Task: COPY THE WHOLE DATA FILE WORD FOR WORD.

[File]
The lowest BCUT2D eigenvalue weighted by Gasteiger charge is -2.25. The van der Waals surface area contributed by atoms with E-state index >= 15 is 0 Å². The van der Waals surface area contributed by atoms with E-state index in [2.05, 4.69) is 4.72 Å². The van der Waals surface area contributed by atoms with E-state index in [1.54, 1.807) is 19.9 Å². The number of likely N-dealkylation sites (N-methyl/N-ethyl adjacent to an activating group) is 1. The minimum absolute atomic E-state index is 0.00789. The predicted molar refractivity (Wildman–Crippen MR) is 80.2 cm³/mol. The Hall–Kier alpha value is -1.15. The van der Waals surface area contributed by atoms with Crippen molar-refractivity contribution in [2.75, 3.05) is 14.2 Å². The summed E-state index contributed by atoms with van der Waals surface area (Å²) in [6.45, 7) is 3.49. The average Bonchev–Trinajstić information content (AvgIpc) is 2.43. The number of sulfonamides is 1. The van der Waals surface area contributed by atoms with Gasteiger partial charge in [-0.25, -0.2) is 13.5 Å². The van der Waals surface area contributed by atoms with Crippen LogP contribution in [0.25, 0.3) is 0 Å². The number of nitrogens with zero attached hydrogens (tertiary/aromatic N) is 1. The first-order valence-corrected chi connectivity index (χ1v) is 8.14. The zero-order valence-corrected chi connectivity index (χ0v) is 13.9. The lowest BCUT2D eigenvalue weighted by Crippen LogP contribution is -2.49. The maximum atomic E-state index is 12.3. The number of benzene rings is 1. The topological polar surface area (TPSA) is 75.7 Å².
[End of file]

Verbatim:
The lowest BCUT2D eigenvalue weighted by Gasteiger charge is -2.25. The van der Waals surface area contributed by atoms with E-state index >= 15 is 0 Å². The van der Waals surface area contributed by atoms with E-state index in [2.05, 4.69) is 4.72 Å². The van der Waals surface area contributed by atoms with E-state index in [1.54, 1.807) is 19.9 Å². The number of likely N-dealkylation sites (N-methyl/N-ethyl adjacent to an activating group) is 1. The minimum absolute atomic E-state index is 0.00789. The predicted molar refractivity (Wildman–Crippen MR) is 80.2 cm³/mol. The Hall–Kier alpha value is -1.15. The van der Waals surface area contributed by atoms with Crippen molar-refractivity contribution in [2.75, 3.05) is 14.2 Å². The summed E-state index contributed by atoms with van der Waals surface area (Å²) in [6.45, 7) is 3.49. The average Bonchev–Trinajstić information content (AvgIpc) is 2.43. The number of sulfonamides is 1. The van der Waals surface area contributed by atoms with Gasteiger partial charge in [-0.25, -0.2) is 13.5 Å². The van der Waals surface area contributed by atoms with Crippen LogP contribution in [0.25, 0.3) is 0 Å². The number of nitrogens with zero attached hydrogens (tertiary/aromatic N) is 1. The first-order valence-corrected chi connectivity index (χ1v) is 8.14. The zero-order valence-corrected chi connectivity index (χ0v) is 13.9. The lowest BCUT2D eigenvalue weighted by Crippen LogP contribution is -2.49. The maximum atomic E-state index is 12.3. The number of benzene rings is 1. The topological polar surface area (TPSA) is 75.7 Å².